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Susan Smith-Harmon

Susan Smith-Harmon

   A new requirement for students who want to transfer out of an unaccredited school district could catch families off guard.  The Riverview Gardens School District is now requiring families to attend an in-person interview by February 3rd if their student wants transfer away.  They must also fill out an "Intent to Return" form.
   Those who miss the interview deadline or fail to get the forms in won't be allowed to transfer -- even if they participated in the transfer program this year.  
   That's why the Children's Education Alliance of Missouri (CEAM) is holding two meetings this month to help inform parents of the new requirements.
   "Unfortunately, this new requirement will serve as a barrier for students and parents who wish to transfer," said Kate Casas, state director, CEAM.  "A lot of parents aren't aware of this new step and will be in danger of missing this critical deadline, which will mean that their child won't be able to exercise their right to transfer, as guaranteed under the Outstanding Schools Act." 
   Town Hall meetings will be held January 27 at 6:30 p.m. at the Lewis and Clark Library and January 28 at 6:30 p.m. at the Indian Trails Library. Attendees are encouraged to RSVP at 314-561-8646.
 

Police: No bombs found at St. Clair Square

Friday, 17 January 2014 01:37 Published in Local News

   A metro-east mall will reopen Friday morning after a bomb scare closed it early Thursday afternoon.  

   Fairview Heights Police say a little before 4:00 p.m. they received a call from someone who said they had planted several explosive devices inside St. Clair Square.  Police notified mall officials and the building was quickly evacuated.  

   Fairview Heights police, U.S. Marshals, St. Clair County Sheriff's Deputies, Illinois State Police and bomb units from Scott Air Force Base spent about five hours searching the mall and all 144 shops using bomb sniffing dogs, but found nothing.  The all clear was sounded about 8:30 Thursday night.

   Police have now shifted their focus to find the person who made the bomb threat.  Anyone with information is urged to call Fairview Heights Police.

Change of plea hearing in Obama poison letter case

Friday, 17 January 2014 01:28 Published in National News
   JACKSON, Mississippi (AP) — A change-of-plea hearing is scheduled for a man charged with sending poison-laced letters to President Barack Obama and other officials.
   James Everett Dutschke is scheduled for a hearing in U.S. District Court in Oxford on Friday afternoon, according to court documents.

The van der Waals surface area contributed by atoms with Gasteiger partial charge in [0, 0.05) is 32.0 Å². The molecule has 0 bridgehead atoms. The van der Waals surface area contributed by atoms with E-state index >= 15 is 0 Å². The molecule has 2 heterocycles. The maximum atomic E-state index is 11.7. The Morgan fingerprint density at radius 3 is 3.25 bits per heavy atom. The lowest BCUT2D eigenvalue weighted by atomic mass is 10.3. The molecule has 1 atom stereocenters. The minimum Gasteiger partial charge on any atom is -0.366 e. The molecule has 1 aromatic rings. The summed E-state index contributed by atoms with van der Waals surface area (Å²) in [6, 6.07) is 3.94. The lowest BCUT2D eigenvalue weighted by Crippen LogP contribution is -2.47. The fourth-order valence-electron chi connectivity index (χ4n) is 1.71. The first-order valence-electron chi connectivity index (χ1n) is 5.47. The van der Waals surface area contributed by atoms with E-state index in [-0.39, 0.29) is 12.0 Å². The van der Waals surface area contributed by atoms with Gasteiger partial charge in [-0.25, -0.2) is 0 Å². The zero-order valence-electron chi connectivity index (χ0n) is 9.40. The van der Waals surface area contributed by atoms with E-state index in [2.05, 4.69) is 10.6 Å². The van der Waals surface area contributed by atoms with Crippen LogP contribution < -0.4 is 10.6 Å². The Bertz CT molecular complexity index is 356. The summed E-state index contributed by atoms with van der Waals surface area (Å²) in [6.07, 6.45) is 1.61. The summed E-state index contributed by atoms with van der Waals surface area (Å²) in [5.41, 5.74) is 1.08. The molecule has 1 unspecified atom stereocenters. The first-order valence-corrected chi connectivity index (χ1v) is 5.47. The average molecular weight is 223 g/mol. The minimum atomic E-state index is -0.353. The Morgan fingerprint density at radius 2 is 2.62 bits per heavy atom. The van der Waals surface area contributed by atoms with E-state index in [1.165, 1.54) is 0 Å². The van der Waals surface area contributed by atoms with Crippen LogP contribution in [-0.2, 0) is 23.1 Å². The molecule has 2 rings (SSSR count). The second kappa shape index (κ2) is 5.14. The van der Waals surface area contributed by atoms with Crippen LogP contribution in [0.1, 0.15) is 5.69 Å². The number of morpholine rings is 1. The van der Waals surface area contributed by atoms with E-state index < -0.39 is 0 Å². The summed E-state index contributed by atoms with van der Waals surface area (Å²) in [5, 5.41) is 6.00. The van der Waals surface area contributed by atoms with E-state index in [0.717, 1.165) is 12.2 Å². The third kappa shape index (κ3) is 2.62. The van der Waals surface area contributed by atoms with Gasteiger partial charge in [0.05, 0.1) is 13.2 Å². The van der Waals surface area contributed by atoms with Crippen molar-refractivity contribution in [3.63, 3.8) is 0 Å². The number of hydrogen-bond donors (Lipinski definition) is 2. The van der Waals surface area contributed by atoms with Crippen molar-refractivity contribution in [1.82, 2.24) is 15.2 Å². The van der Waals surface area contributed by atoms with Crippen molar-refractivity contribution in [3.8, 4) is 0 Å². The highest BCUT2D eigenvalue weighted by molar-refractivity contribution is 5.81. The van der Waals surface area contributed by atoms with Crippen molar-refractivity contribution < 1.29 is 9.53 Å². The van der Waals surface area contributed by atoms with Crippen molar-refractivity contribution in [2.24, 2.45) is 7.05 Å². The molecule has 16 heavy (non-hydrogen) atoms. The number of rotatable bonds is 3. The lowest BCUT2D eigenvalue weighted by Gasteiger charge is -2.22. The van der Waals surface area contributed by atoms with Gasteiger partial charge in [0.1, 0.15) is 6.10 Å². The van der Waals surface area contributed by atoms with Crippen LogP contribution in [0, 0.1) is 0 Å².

Dutschke, 42, previously pleaded not guilty and denied sending the letters. He also denied a later charge that, while incarcerated, he tried to recruit someone else to send a ricin-tainted letter.
   Dutschke has been jailed since April on charges of sending ricin-tainted letters to Obama, Republican U.S. Sen. Roger Wicker, and a Mississippi judge. The judge was the only one to receive a letter, though she was not harmed. The letters to Obama and Wicker were intercepted.
   Authorities first arrested Elvis impersonator Paul Kevin Curtis for allegedly sending the letters, which contained statements that Curtis had often used on his Facebook page, including the line, "I am KC and I approve this message." The letters also contained the phrase "Missing Pieces," the same title as an unpublished book Curtis wrote about his belief that there's a black market for body parts in the United States.
   But charges against Curtis were dropped when the investigation shifted to Dutschke. Curtis says the men have feuded for years.
   Dutschke is accused of trying to frame Curtis, both before and after Dutschke's own arrest. An indictment filed in November alleges that while incarcerated, he tried to recruit someone else to send a ricin-tainted letter.
   According to the indictment, Dutschke wanted the latest letter to say: "It doesn't matter the Fife types have the wrong one. D. had to be sacrificed to show the corruption in the system. I tried to warn you. Ha. K."
   Dutschke is a former martial arts instructor in the north Mississippi town of Tupelo, Elvis Presley's birthplace.
   He faces up to life in prison if convicted of the most serious charge, the production of a biological weapon.

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